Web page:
SAN JOSE -- Dan Boyle looked across the Sharks locker room Saturday morning at the vacant cubicle where Bracken Kearns soon would be peeling off his gear at the end of practice.
"You hear of guys that play for a couple hundred games, but 600 -- that's a lot of years down there," the Sharks defenseman said in admiration of Kearns' perseverance. "From a guy that had his own struggles getting into the NHL, it's just amazing to see somebody get rewarded for so many years of effort and sacrifice."
Kearns, whose minor league resume shows 593 regular-season and 31 playoff games, might be the NHL's feel-good story of the moment.
After years in the lineup of teams such as the Rockford Ice Hogs and Norfolk Admirals, Kearns scored his first NHL goal this week at age 32. Then he notched two more in his next two games for good measure.
Throughout all those long bus rides in the minors -- Kearns can recall one playoff series where the teams traveled the 530 miles between Toledo, Ohio, and Gwinnett, Ga., by land -- he never lost the dream of playing in the NHL.
"Maybe when I was younger -- 18 or 19 when guys were getting drafted," Kearns said. "But not since I've turned pro. I just think I've slowly gotten better each and every year."
Kearns might have been genetically predisposed toward the NHL as the son of veteran Vancouver Canucks defenseman Dennis Kearns, who retired in 1981 after 677 NHL games.
The Sharks forward was born that same year, so he never saw his father play. But he does have childhood memories of going to NHL games at the Pacific Coliseum with him.
"We were just able to walk in -- my dad had an ID or whatever," Kearns said. "We'd go and watch one or two periods and then head out."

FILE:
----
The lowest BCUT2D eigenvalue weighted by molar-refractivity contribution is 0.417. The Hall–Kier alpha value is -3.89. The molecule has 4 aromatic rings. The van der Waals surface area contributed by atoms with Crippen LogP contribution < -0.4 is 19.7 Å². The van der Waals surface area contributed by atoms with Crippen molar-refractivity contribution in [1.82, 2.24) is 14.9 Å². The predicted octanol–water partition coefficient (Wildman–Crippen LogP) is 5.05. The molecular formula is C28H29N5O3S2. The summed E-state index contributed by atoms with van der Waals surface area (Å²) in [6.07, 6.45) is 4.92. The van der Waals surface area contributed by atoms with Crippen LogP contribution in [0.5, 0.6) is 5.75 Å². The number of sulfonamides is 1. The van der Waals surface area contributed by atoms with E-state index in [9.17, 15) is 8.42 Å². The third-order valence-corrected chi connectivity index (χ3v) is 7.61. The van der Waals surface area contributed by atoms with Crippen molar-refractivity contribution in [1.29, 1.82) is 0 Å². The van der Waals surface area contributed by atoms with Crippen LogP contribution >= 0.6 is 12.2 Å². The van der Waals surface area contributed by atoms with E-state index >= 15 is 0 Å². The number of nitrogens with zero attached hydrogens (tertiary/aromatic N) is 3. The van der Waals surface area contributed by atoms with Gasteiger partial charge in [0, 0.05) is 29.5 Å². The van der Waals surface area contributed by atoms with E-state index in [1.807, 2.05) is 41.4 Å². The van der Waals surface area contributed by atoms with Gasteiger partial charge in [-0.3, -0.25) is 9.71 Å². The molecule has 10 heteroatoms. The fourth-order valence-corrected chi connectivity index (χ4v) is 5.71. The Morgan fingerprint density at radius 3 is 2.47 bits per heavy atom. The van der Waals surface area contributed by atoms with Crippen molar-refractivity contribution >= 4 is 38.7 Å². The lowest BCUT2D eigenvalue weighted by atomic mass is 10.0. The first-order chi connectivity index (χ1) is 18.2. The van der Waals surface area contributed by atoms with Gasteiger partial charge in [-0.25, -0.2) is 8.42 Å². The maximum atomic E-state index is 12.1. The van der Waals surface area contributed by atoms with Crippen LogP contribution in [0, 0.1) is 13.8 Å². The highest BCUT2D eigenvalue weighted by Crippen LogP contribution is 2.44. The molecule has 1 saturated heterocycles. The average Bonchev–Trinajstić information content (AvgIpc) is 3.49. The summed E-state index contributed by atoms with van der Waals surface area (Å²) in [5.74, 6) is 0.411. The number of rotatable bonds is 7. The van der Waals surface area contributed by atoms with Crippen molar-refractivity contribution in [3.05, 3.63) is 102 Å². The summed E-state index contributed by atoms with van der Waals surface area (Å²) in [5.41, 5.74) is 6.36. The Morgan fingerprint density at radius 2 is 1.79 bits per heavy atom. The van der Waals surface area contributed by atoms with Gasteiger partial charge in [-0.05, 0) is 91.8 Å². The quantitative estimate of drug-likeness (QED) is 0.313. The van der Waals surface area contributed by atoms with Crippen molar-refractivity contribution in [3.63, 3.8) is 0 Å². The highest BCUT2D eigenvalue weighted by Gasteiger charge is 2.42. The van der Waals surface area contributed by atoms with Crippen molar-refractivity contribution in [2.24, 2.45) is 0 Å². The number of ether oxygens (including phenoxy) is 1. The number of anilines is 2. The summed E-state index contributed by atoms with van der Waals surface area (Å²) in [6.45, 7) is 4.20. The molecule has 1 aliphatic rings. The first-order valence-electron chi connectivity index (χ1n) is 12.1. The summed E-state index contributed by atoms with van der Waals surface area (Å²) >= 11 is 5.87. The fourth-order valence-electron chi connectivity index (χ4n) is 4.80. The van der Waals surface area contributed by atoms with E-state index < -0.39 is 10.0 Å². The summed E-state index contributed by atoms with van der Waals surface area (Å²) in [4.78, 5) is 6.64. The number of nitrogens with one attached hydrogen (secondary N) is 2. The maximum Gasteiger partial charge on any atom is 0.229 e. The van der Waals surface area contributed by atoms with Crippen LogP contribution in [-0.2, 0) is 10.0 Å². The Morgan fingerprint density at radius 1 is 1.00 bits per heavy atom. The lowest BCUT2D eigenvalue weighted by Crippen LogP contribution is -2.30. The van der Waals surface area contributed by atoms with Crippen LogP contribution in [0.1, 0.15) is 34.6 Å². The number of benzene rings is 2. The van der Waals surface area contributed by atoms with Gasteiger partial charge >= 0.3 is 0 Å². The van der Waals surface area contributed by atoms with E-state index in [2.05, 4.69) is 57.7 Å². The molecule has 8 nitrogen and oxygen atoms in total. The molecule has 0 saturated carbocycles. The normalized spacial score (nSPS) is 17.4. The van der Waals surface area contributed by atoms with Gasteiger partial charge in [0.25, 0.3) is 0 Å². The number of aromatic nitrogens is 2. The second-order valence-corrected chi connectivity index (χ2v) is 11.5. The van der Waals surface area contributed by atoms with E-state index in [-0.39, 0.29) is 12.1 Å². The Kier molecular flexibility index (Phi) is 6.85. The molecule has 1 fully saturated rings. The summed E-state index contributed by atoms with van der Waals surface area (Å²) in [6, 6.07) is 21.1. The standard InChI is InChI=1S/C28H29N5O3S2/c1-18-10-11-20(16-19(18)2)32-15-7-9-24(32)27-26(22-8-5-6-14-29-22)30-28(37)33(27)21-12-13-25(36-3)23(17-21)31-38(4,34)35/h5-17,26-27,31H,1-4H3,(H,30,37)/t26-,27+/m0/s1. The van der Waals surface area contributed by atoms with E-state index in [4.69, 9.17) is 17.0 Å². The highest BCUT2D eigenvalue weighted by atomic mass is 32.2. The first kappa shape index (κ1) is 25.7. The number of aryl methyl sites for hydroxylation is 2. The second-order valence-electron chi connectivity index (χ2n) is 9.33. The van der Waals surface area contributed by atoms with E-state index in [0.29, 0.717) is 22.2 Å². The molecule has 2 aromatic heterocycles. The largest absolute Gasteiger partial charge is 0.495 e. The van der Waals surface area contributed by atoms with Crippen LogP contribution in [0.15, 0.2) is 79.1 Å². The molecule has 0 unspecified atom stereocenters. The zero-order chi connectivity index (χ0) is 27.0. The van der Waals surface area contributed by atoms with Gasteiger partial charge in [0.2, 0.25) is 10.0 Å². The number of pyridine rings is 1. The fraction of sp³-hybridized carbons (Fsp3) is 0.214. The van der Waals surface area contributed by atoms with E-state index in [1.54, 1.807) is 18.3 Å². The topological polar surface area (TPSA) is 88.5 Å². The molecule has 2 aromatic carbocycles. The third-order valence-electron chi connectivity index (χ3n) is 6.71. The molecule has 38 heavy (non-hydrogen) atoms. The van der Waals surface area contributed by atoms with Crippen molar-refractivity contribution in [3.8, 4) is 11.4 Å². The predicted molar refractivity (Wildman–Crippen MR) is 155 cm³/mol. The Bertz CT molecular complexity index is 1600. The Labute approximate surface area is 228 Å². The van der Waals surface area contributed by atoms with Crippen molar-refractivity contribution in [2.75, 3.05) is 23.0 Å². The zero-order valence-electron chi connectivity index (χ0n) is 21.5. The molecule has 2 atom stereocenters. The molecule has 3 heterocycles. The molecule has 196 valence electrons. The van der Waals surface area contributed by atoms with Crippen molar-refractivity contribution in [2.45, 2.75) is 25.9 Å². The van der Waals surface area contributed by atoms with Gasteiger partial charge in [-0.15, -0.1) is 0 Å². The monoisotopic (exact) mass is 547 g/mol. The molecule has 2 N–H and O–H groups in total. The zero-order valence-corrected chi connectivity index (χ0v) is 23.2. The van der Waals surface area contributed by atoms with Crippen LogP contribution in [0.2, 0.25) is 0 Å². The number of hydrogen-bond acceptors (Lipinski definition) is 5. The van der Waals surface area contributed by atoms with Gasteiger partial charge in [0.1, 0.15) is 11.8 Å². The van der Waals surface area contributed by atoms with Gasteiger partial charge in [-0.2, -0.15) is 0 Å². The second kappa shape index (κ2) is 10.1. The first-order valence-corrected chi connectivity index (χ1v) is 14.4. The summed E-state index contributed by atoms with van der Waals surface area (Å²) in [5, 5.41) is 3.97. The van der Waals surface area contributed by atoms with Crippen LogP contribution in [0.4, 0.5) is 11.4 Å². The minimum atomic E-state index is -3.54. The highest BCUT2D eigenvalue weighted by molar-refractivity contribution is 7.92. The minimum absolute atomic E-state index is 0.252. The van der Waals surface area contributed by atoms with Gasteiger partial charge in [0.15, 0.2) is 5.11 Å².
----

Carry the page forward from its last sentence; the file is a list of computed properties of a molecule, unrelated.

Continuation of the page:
There was also access to locker rooms, where his father could see former teammates and old friends in the visitors' room such as Wayne Cashman, then an assistant coach with the New York Rangers.
"My dad was my hero and still is. I felt really special back then, being able to do that," said Kearns, who can relate when he sees teammates such as Patrick Marleau bringing their kids into the locker room now.
Golf, however, became a higher priority for Kearns as a teenager, and that meant junior hockey wasn't an option. That led him to the University of Calgary.
There he returned to hockey, playing four years before graduating in 2005 with an economics degree and a license to sell securities. With no NHL teams showing interest, Kearns signed with the Toledo Storm of the ECHL and felt lucky to be there.
"For me," Kearns said, "I wanted to be close to the AHL teams in case there was a chance to get a call-up."
There was a chance that first season, and it involved San Jose. The Sharks gave Kearns a one-game look with their development team, then in nearby Cleveland. He remembers two things from that unsuccessful tryout: meeting his future Worcester Sharks coach, Roy Sommer, and being dropped off afterward at an Ohio Turnpike exit where a friend took him the rest of the way home.
Kearns played four more years in the minors before catching on with the Phoenix Coyotes organization in July 2010. A year later he hooked on with the Florida Panthers, and it was there he played in his first NHL game at age 30 on Oct. 20, 2011.
Five games later, he was back in the minors.
The Sharks signed Kearns in July 2012 but called him up for only one game during the lockout season, a March 5 contest in Vancouver. Later, with the Sharks dealing with injuries and the Raffi Torres suspension in the playoffs, Kearns saw action in all seven games of the second-round series with the Los Angeles Kings.
That, Kearns said, gave him the confidence he brought with him on this call-up from Worcester, where his 18 points tie him for the scoring lead.
Kearns didn't wait for NHL recognition to start his own family. He and his wife, Julie -- a video of his proposal is on the Internet -- have an 8-month-old daughter, London, as well as Franc and Beans, a French bulldog and a mixed breed rescue from their time in Texas.
His father has yet to see him play in the NHL in person, having been in Southern California when his son played in Vancouver. That doesn't make him any less proud.
"We still have chills," Dennis Kearns, 68, said. "We're all very excited and happy for him."
Sharks (26-9-6) at Colorado (25-11-4), noon, CSNCA